I used to be one of those 'Music Is God' people, until I realized there is more to life than one's own personal grail. Music is just a tool, like a bullet, and, it CAN be used for evil!!! I get the impression certain people believe that no evil can come from ANY music, but surely I can concoct a 'Subliminal' Symphony for nefarious purposes??

Ah, I argue in vain.


I mean, the stuff James puts up here (Saunders, Romitelli, Ferneyhough) is what I'm going to call 'normal' music from the late 80s, early '90s. I think, generally, all the Living Composers I love have something to do with 1989-93...

I mean, even my faaaaaaaaavorite Composer, Xenakis, kinda started to suck in the end (the reason doesn't matter). Carter??? Do I really want to plow through his 1001 Compositions that he's written since he turned 90+??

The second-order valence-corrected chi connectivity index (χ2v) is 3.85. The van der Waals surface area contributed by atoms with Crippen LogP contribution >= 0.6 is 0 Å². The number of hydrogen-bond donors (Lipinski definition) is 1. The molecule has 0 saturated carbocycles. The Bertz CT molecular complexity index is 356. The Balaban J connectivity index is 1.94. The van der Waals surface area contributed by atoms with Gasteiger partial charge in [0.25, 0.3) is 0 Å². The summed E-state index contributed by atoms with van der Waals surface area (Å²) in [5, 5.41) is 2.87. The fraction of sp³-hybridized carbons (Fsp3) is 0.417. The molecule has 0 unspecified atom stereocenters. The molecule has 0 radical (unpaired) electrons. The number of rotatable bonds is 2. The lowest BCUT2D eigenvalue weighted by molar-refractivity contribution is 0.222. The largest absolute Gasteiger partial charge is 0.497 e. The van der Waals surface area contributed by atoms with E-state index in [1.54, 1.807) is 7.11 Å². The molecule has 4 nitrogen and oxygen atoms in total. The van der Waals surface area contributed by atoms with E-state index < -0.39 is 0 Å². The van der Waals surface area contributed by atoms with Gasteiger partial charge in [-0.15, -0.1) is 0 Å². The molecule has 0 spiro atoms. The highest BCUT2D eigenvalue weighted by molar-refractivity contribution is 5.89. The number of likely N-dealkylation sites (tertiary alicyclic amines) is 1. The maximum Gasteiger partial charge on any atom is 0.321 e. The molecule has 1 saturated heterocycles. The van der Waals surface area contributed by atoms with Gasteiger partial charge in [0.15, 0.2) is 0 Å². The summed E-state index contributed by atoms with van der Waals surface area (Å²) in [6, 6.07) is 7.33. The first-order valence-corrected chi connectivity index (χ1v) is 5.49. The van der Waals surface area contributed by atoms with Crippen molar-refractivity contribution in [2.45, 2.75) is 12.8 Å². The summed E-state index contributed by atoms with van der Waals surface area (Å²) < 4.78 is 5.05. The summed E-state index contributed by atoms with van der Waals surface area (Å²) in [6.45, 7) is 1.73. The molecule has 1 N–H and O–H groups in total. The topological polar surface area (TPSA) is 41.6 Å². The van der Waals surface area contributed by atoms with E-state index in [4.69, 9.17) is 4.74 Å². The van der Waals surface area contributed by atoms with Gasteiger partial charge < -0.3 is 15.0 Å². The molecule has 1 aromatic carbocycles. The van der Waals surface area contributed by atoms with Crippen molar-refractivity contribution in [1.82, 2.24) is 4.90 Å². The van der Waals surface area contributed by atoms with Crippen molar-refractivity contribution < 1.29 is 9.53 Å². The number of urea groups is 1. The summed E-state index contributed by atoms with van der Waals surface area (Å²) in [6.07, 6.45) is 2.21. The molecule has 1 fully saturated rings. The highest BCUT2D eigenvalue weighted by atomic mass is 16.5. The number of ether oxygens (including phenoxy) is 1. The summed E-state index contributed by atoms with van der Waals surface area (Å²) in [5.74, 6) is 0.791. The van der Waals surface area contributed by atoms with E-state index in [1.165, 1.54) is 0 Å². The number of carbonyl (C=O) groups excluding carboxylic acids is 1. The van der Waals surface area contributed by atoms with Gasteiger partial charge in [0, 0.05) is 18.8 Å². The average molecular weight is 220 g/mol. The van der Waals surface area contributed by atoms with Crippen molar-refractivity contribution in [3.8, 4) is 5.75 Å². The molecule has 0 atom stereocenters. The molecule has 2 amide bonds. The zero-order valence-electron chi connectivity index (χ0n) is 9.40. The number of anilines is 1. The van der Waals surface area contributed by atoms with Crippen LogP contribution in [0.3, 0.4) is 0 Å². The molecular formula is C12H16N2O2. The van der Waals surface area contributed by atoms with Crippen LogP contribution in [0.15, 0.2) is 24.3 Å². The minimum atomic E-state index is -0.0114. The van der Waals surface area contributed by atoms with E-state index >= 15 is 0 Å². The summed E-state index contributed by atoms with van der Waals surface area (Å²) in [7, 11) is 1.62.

Boulez??? Ay ay ay... take a Viagra and finish something, you blowhard!!

Dutilleaux(sic)??? I'm not going to say anything bad about him, he seems humble enough.

H. Owen Reed??? Yes, I think he's still alive.



Just to wrap up the Morning Rant: I declare that most of the Living Composers of the High Modernism, the ones who came to prominence around the year 1971, and still out there TRYING to impress me,... Ferneyhough et al... they're still quietly working the outer limits. I don't even consider them when we talk about these subjects. I guess I automatically append this 70s generation to the Stockhausen-Nono-Boulez-Xenakis-Ligeti generation. I consider Ferneyhough et al to be a part of THAT era, even though these living ones are... still living.